New ultra-high resolution printer makes colors from nanostructures


#1

Originally published at: http://boingboing.net/2017/05/09/new-ultra-high-resolution-prin.html


#2

Interesting.

This reminds me of…


#3

It seems this process is well beyond the ability of the human eye to see. Then what’s the point…


#4

#5

From microfiche to microchips, the last century or so has seen some pretty useful technologies based on our ability to manufacture things too small for the unaided human eye to see.


#6

Also, the fact alone that nano-structures can be systematically manipulated like this might be the an interesting blob of info.

Nano-scale structures on surfaces can have pretty interesting effects.


#7

You can’t see the process, but you can see the results.


#8

I think they’ve targeted eagles for some potential market.


#9

You’re not supposed to see the features. There’s no pigment involved, it isn’t like you’re looking at dots of color… 127,000 DPI is 200nm dots, aka less than half the wavelength of visible late. At that scale what you’re doing is modifying the surface to create wavelength-specific interactions with light. It is an optical metamaterial. It works similar to the way butterfly wings work, by reflection and refraction.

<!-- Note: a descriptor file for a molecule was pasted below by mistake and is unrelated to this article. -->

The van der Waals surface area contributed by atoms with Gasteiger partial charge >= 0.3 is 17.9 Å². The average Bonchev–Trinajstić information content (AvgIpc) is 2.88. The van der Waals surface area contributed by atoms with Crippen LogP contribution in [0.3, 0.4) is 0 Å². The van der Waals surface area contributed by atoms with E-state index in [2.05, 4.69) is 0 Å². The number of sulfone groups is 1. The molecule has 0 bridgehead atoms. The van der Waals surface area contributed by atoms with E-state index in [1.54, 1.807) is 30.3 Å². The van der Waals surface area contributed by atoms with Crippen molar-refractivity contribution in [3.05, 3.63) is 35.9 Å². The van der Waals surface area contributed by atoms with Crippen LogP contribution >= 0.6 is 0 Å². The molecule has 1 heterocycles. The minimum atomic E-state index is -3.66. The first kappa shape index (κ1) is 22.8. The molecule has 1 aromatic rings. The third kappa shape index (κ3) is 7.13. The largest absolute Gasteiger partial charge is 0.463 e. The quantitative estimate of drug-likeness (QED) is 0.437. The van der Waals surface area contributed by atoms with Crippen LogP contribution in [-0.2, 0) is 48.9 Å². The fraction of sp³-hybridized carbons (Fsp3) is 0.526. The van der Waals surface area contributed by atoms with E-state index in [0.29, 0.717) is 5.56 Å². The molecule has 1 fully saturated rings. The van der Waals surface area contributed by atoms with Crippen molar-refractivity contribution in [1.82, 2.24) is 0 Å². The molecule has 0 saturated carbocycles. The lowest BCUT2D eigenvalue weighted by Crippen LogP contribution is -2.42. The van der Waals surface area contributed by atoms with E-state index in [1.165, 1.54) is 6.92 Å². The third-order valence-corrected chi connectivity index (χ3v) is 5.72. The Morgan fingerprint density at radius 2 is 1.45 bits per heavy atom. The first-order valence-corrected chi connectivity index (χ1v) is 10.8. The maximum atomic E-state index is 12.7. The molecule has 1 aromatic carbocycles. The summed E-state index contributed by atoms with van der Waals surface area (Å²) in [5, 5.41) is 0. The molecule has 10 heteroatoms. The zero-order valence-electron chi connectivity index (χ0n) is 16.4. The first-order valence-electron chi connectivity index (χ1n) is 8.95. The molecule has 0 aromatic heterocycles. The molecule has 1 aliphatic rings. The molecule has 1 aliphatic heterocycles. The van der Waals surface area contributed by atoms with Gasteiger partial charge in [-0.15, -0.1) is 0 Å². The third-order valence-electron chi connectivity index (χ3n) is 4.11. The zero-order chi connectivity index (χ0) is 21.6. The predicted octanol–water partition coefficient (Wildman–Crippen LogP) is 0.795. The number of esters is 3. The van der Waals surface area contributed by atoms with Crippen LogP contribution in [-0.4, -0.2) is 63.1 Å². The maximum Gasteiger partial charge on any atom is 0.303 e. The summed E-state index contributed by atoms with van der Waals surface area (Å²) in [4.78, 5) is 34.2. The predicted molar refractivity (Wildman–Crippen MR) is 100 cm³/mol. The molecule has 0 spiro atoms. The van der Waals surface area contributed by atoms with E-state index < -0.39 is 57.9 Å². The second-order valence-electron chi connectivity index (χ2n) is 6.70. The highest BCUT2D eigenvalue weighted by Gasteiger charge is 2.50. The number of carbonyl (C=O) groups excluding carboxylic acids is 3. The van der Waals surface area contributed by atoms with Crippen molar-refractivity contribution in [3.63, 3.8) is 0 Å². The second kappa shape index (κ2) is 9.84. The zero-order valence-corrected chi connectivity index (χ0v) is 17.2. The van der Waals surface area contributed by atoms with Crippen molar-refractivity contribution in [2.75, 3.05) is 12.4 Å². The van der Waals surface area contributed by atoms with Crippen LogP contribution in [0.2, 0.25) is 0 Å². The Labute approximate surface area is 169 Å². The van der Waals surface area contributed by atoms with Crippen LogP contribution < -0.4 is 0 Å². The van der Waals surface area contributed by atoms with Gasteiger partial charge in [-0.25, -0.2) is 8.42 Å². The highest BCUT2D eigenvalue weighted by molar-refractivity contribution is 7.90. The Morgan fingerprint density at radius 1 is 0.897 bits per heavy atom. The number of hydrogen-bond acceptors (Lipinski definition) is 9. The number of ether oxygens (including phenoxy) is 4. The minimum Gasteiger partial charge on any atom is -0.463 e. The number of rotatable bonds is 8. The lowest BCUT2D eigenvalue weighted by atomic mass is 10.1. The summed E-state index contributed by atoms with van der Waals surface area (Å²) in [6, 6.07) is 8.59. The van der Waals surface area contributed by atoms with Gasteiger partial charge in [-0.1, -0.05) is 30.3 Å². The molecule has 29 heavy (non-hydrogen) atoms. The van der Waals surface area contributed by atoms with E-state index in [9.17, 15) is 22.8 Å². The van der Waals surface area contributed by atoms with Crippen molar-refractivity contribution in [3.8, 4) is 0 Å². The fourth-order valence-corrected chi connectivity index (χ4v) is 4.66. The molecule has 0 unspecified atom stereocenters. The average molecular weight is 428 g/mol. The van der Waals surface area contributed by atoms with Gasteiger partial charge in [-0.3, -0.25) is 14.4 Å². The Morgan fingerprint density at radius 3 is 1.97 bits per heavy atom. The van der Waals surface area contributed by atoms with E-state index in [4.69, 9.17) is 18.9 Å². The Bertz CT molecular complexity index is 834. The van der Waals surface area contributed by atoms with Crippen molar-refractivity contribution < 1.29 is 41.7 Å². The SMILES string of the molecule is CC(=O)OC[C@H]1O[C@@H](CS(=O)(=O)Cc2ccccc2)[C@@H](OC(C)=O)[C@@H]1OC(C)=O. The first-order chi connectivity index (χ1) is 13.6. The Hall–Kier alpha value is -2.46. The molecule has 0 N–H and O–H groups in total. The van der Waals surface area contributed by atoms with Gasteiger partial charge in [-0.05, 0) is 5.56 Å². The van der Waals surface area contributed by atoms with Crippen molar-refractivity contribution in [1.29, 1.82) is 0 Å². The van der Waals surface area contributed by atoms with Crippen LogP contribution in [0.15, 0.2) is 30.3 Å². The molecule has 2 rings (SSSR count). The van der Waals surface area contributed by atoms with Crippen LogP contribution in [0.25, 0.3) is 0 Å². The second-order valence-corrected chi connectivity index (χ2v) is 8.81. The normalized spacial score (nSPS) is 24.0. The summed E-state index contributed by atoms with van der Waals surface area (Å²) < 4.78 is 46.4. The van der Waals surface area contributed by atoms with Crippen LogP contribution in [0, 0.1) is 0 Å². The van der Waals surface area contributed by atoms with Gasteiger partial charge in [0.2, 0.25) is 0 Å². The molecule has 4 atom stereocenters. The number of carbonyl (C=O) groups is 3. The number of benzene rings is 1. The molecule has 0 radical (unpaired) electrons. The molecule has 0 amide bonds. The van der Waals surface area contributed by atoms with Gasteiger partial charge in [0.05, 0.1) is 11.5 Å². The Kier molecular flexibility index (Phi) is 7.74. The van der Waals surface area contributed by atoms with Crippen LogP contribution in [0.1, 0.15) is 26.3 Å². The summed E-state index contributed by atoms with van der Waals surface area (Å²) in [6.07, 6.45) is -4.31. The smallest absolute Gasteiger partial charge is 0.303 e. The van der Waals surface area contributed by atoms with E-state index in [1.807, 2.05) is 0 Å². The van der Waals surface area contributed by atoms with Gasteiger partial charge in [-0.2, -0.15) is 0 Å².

#10

Learn something new every day? Today it was six things, two thanks to you. Interesting? Great technique! Think of what’s possible when they extend it to different wavelengths and electrical properties. Metamaterials = Exciting times!


#11

You flatter me.
But I’m curious, which two things?


#12

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